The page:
Ad Tech’s Alphabet Soup

Ad Tech’s Alphabet Soup: There are so many acronyms in ad tech — DSP, DMP, AMP, SSP — that the idea of creating a new one is a standard joke. But the serious problem is that these acronyms come at a cost to the sector’s credibility with brands. The confusion and complexity can often appear like a mask for a bunch of very well-funded tech startups trying to overcomplicate the ad-buying process in the hopes of taking a piece of the action. Simulmedia CEO Dave Morgan, founder of ad targeter Tacoda, picks up on this theme in his Mediapost column. He finds it particularly irksome that people throw acronyms around without explaining what they mean — or why they matter.

Job Posting of the Day: Twitter is looking for a manager of entertainment content. Say what? It’s no longer enough to be just a tech platform. The job details how the candidate will promote Twitter to celebrities and develop best practices for them. This only make sense since celebs still have outsize influence on Twitter. There’s even talk of Google+ luring prominent people to its platform. It’s worth noting, should this come to pass, that this is yet another endorsement of the idea that it’s the content on these platforms that’s most important.

Airbnb’s Cautionary Tale: For a startup that few had ever heard of, Airbnb is in the midst of a full-on public relations nightmare. What’s interesting is the fans of the controversy were fanned by Silicon Valley blogs. The problem started when a San Francisco woman used the short-term house and apartment rental service to rent her apartment to a person who then proceeded to wreck the place. This is pretty terrible. Airbnb bungled its efforts to ameliorate the situation, leading to a series of distraught and angry blog posts from the victim. It’s a tough story, but I have a feeling we’ve heard it before with all manner of online services that aim to bring people together who never otherwise would. Craigslist,, MySpace, Facebook — all have dealt with instances where unscrupulous folks have used it to facilitate crime. At the end of the day, people using these networks have to realize they’re at some points taking on a certain amount of risk, such as when they agree to let a complete stranger stay in their apartment.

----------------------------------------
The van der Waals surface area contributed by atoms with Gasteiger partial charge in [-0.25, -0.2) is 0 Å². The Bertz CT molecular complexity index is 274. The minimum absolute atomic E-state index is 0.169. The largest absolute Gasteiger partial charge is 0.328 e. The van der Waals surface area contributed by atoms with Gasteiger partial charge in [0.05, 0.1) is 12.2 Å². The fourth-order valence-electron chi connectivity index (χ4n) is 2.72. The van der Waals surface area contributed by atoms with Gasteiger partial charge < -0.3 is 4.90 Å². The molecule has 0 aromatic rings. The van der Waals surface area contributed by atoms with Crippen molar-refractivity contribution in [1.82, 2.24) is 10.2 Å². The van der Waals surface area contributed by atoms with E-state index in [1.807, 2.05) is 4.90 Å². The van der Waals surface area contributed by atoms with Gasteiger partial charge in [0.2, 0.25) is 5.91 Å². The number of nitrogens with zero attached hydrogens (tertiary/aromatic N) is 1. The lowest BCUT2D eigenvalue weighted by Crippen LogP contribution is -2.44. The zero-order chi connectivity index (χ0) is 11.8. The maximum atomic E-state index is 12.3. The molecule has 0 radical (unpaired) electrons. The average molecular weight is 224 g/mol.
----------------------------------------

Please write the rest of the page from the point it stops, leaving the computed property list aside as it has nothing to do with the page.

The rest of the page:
New Yorker’s iPad Success: Score one for words. It turns out that in the sea of publisher iPad apps loaded to the gills with all manner of techie geegaws, the New Yorker is having quiet success by going in the opposite direction. It’s doubled down on the actual words. The New Yorker app, like the magazine, is rather spare. The results are impressive so far. This approach, of course, won’t work for every publisher. It would make no sense for Vogue to emphasize the text of its articles. But it does show that many different approaches can work on the iPad.

Content + Commerce + Community: In Web 1.0 there was no shortage of companies that sang the same “content, commerce and community” song. Few succeeded. There are better opportunities to do so nowadays. Thrillist is building a tidy business that’s half commerce company, half publisher. The six-year-old email service has over 3 million young-male subscribers for both its editorial content of what’s going on around them that’s fun and commerce offers in the form of Jackthreads and Groupon-style deals. Tying it together is a laser focus on community: young dudes with some money to spend. It all adds up to a $40 million company with 115 employees.

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